Wow! No wonder the commentators were going berserk…
Muay Thai is one of the most dangerous sports ever. Featuring knockouts and injuries that would make the average sports fans head spin, Muay Thai is not for the feint of heart. This weekend showed just that.
MAX Muay Thai is a growing Thai boxing promotion, and showcases some great talent in their rankings. Just today we saw one of the craziest fights you could ever imagine, featuring a former Ultimate Fighter contender.
Dorian Price, TUF veteran and Muay Thai fighter faced Jonathan Lacat in the Max Muay Thai Stadium Pattaya in Thailand. The bout was for the promotions 167-pound title.
The finish came when both men landed strikes at the very same time, resulting in a rare double knockout. Price was able to beat the count, just, and thus got the win.
Watch on the Youtube video player below:
That really was crazy. Here’s a cool interview from UFC.com with Dorian Price:
“It was behind the kitchen with roosters and lizards crawling in the room,” Price laughs, but it was still his dream coming true in a way, as he now had the opportunity to train and compete in the homeland of the sport he loved, Muay Thai. Dreams don’t always have to be glamorous, and this certainly didn’t fit that bill, but Price was never one to chase a dollar.
“Money’s only good in case you don’t die tomorrow, so getting quick paydays, there are easier ways than that.”
One of those easier ways – if you could even call it that – for Price would have been to remain an active fighter in mixed martial arts. Owner of an 8-3 record on the local MMA circuit from 2002 to 2007, Price got a fighter’s opportunity of a lifetime when he was chosen to compete on season six of The Ultimate Fighter in 2007.
As a member of Team Hughes, Price received more attention for a confrontation with a cameraman during filming in Las Vegas than for his loss to Matt Arroyo on the show. But he learned a lot about the fight game, made some friends, and on the season finale show in December of 2007, he was brought back to face Roman Mitichyan.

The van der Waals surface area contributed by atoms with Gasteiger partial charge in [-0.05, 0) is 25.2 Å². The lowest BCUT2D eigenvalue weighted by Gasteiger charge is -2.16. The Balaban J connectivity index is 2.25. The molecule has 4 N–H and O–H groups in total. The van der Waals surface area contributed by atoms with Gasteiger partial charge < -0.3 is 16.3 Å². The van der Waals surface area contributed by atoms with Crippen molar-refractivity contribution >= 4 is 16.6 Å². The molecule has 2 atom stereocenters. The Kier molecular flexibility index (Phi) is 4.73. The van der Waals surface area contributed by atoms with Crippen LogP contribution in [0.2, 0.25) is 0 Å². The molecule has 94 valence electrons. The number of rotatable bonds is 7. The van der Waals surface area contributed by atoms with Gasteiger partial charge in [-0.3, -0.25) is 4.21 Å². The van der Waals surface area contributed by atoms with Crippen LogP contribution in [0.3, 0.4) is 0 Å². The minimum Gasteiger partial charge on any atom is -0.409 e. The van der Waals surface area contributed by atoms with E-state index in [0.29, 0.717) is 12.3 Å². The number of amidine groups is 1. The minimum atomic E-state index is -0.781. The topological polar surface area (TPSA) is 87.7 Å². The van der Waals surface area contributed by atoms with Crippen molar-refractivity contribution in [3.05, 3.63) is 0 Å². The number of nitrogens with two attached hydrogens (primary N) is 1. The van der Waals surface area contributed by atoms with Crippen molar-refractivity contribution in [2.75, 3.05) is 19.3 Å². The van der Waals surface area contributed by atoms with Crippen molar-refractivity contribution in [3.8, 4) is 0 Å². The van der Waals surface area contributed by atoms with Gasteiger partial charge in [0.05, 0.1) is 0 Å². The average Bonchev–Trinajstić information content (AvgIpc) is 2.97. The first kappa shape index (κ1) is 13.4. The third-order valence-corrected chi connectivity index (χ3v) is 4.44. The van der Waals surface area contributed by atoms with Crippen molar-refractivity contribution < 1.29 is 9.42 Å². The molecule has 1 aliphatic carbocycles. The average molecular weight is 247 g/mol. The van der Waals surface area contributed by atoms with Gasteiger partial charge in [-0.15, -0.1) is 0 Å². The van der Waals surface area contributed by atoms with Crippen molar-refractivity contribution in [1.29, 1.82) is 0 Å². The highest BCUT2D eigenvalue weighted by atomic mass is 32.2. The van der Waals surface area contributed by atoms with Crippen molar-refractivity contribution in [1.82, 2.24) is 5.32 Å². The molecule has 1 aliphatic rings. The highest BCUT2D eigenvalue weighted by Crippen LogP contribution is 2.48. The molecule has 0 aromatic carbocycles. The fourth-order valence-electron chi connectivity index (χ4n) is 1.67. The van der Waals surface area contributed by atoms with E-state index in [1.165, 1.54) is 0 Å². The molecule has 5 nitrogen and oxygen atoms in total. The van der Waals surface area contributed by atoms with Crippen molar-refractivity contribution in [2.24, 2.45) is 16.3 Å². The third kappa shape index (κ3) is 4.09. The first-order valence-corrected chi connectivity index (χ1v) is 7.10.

Price was submitted in 23 seconds.
But here’s where it gets interesting. In the fight game, the UFC name carries the most weight of any promotion in the world, and even if you’re not on the roster, the phrase “UFC veteran” or “Ultimate Fighter veteran” means higher paydays on the local circuit. So Price could have cashed in on his reality TV and UFC notoriety to continue fighting. Sure, his ground game wasn’t at an elite level, but he knew enough to get by, and with a top-notch striking attack, he not only would have picked up some decent paydays, but he might have even won enough fights to get called back to the big show. He didn’t do it though, fighting just once more in 2012, losing to Ryan Bigler.
“I believe in martial arts and I believe in respect and honor and things like that,” Price said. “I wasn’t going to disrespect the sport and disrespect what The Ultimate Fighter is. It was a great opportunity, but I didn’t have what it took to be a complete mixed martial artist and I wasn’t going to disrespect that. I wasn’t going to be one of those guys who just sticks around for a payday.
“So I had no desire to come back to MMA,” he continues. “I got further than I thought I’d get with my skill set and lack of wrestling, and I tried it one more time in the PXC to see, but there wasn’t much of a desire to go back. MMA is a sport where your heart has to be in it. If your heart’s not in it, you’re gonna get hurt, and that’s essentially what I would have been doing, and I’m smarter than that.”
“It takes more than what people realize to be in the UFC,” he said. “You have to be more than a fighter. You have to be able to handle the spotlight because essentially you become a rock star and everything you do is put in the spotlight, whether it’s good or bad. And if you’re not prepared for that stuff, it can eat you alive.”